The 14 elements immediately following actinium (89), with atomic numbers 90 (Thorium) to 103 (Lawrencium) are called actinoids. They belong to second inner transition series. In actinoids the filling of electrons takes place in the anti-penultimate subshell.
General properties of actinoids:
- Electronic configuration: The general electronic configurations for the actinoids is [Rn]5f1−146d0−17s2, where Rn is the electronic configuration of the element Radium. The fourteen electrons are formally added to though not in Thorium but onwards from it and the 5f subshell is complete at Lr (Z = 103). The irregularities in the electronic configuration of the actinoids are related to the stabilities of empty, half-filled or filled f subshell.
- Oxidation state: The dominant oxidation state of actinoids is +3. However, they also show variable oxidation states due to the comparable energy of 5f, 6d and 7s subshells. For example, The uranium shows oxidation states of and. The element neptunium (Z = 93) shows an oxidation state up to +7.
- Magnetic character: Actinoids also show paramagnetic but their magnetic properties are much more complex than those of the lanthanoids.
- Atomic and ionic sizes: In actinides, the ionic radii decrease as we move down the series. This decrease in ionic radius is termed as actinide contraction. This effect is due to poor screening offered by 5f electrons.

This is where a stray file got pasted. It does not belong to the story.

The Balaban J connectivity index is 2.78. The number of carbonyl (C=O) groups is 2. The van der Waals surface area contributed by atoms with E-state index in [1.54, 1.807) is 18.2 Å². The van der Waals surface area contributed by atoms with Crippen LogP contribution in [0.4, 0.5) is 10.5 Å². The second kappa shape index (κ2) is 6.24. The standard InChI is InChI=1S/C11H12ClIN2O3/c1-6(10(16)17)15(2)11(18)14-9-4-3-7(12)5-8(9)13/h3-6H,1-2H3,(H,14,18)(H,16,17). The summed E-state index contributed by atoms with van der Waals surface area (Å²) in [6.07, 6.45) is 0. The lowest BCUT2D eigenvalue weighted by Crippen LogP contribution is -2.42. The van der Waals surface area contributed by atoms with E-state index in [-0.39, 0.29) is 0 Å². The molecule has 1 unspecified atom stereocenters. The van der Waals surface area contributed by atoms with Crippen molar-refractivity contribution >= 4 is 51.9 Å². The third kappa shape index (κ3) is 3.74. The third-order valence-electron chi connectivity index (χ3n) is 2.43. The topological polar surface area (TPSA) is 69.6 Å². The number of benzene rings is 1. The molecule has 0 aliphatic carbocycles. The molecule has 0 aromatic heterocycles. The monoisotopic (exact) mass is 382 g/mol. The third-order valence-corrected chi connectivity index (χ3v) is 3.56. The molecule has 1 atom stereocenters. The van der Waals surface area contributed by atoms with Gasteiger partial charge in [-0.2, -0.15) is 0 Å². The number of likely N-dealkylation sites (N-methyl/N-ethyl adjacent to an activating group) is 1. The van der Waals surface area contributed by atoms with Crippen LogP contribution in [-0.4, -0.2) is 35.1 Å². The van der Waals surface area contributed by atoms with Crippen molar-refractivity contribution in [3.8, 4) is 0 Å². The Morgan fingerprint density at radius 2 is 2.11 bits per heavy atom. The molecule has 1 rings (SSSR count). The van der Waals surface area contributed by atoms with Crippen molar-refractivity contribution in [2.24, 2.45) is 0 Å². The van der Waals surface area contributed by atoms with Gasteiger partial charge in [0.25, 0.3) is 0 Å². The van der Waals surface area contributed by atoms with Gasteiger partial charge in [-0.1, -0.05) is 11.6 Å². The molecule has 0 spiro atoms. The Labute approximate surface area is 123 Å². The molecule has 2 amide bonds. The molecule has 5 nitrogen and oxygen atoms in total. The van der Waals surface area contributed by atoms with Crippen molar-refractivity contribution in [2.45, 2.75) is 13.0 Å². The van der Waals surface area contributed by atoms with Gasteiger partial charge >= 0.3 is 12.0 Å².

- Ionization enthalpy: The ionization enthalpies of actinoids are lower than those of corresponding lanthanoids. This is because the orbitals in actinoids penetrate less into the inner core of electrons, and the electrons are more effectively shielded from the nuclear charge than are the electrons of the corresponding lanthanoids. As the outer electrons are less tightly held, less amount of energy is required to ionize an atom.
- Metallic character: The actinoids are all metals with the silvery appearance. These metals are highly reactive when finely divided.
Chemical properties of Actinoids:
- They react with boiling water to give a mixture of oxide and hydride.
- All these metals are attacked by HCl but slightly affected by HNO3 due to the formation of a protective oxide layer on their surface.
- They combine with most of the non-metals at moderate temperature.